Our Nation's Cities - Two Views - Can New York's de Blasio Stop Gentrification? Chicago's Rahm Emanuel - Mayor of the 1%
- Can Bill de Blasio Stop Gentrification? Can Anyone? - Michelle Goldberg (The Nation)
- Mayor 1% - Michael Hirsch (The Indypendent)
Can Bill de Blasio Stop Gentrification? Can Anyone?
Current market-based solutions only tinker around the edges.
By Michelle Goldberg
December 4, 2013
(This article appeared in the December 23/30, 2013 edition of The Nation.)
On the campaign trail this year, Bill de?Blasio repeatedly channeled New Yorkers' anger over gentrification, the widespread sense that the city is turning into a playground for the rich that locks out everyone else. "I see people suffering and feeling like they're losing their grip on the place, and my job is to help New Yorkers live in New York. It's not to clear the place out and see it fully gentrified," the mayor-elect was quoted in New York magazine in June.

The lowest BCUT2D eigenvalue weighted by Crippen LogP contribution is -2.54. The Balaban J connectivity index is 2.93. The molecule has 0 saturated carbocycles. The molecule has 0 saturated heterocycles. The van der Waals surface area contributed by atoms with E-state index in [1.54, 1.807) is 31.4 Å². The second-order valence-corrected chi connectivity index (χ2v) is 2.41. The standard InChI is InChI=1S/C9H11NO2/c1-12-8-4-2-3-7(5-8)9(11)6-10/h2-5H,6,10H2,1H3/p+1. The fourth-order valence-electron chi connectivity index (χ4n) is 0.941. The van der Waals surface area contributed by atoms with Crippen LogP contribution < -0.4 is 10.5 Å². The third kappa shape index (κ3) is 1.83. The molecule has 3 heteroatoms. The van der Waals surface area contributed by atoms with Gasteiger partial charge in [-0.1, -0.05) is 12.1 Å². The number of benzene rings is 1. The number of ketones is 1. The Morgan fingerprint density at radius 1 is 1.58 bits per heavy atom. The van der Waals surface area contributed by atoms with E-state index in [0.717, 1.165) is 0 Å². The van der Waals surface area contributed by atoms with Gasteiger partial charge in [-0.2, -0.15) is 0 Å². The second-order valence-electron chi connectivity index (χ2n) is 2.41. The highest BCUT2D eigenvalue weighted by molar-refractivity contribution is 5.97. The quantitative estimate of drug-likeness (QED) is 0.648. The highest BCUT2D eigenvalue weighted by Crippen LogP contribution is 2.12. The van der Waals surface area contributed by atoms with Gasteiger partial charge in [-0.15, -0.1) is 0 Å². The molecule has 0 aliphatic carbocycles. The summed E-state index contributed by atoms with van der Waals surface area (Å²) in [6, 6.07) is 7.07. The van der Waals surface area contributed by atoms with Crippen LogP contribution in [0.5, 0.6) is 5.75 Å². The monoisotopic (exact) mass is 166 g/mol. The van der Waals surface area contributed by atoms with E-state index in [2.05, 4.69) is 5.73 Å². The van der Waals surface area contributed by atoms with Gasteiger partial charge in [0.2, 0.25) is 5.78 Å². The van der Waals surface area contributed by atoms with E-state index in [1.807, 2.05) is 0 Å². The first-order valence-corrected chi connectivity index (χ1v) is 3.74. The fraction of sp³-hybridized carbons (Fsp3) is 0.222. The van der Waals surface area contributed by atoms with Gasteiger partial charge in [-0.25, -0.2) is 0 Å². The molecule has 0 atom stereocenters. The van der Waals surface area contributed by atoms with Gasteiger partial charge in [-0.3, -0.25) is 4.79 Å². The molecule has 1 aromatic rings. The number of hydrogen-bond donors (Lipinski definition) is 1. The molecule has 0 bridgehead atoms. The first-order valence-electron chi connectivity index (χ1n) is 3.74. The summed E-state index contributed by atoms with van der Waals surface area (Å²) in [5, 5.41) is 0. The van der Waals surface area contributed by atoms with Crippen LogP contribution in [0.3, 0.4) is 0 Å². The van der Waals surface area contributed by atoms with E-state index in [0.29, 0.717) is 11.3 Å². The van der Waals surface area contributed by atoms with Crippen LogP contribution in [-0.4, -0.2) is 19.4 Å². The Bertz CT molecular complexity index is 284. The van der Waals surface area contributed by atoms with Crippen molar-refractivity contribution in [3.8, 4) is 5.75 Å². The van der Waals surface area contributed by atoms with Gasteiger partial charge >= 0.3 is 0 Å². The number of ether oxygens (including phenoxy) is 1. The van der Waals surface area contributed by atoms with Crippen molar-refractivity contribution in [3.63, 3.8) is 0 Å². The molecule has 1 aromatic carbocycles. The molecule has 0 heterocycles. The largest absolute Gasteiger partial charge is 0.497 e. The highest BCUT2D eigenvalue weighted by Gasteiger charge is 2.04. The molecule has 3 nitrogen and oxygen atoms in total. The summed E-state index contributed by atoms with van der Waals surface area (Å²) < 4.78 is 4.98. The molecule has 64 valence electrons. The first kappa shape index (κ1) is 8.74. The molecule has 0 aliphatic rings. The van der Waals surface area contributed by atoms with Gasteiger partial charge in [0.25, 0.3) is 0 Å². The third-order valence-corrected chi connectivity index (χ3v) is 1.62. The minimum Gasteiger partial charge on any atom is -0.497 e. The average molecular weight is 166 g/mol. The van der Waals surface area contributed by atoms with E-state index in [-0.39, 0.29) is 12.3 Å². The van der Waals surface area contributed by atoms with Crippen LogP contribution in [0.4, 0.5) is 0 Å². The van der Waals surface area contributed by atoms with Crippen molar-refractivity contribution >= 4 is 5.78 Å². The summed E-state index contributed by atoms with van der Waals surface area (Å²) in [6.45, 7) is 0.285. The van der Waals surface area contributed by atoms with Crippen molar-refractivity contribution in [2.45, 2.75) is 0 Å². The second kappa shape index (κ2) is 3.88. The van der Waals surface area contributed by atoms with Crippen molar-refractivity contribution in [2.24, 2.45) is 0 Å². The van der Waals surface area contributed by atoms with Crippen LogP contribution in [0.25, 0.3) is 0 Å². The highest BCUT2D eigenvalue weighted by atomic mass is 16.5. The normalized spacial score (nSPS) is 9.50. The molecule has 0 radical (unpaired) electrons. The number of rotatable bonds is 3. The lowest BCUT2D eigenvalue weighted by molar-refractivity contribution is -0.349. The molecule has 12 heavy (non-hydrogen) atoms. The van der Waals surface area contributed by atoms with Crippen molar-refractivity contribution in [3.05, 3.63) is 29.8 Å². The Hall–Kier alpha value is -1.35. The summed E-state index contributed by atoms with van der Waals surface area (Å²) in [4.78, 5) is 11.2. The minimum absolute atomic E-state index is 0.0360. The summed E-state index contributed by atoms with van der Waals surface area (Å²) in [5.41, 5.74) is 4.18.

That means when de Blasio takes office, he'll be attempting to solve a problem that is plaguing major urban centers all over the world. Housing prices are soaring in San Francisco as technology workers stream into once-affordable neighborhoods like the Mission District. In June, London housing prices were up almost 10 percent from a year earlier, fueled partly by international speculation. Even the favelas of Rio de Janeiro are gentrifying. Reporting from one of the city's hillside shantytowns, The Guardian's Jonathan Watts wrote, "The most high-profile conflict here now is not between rival gangs, but between two European investors who are tussling over a prime plot."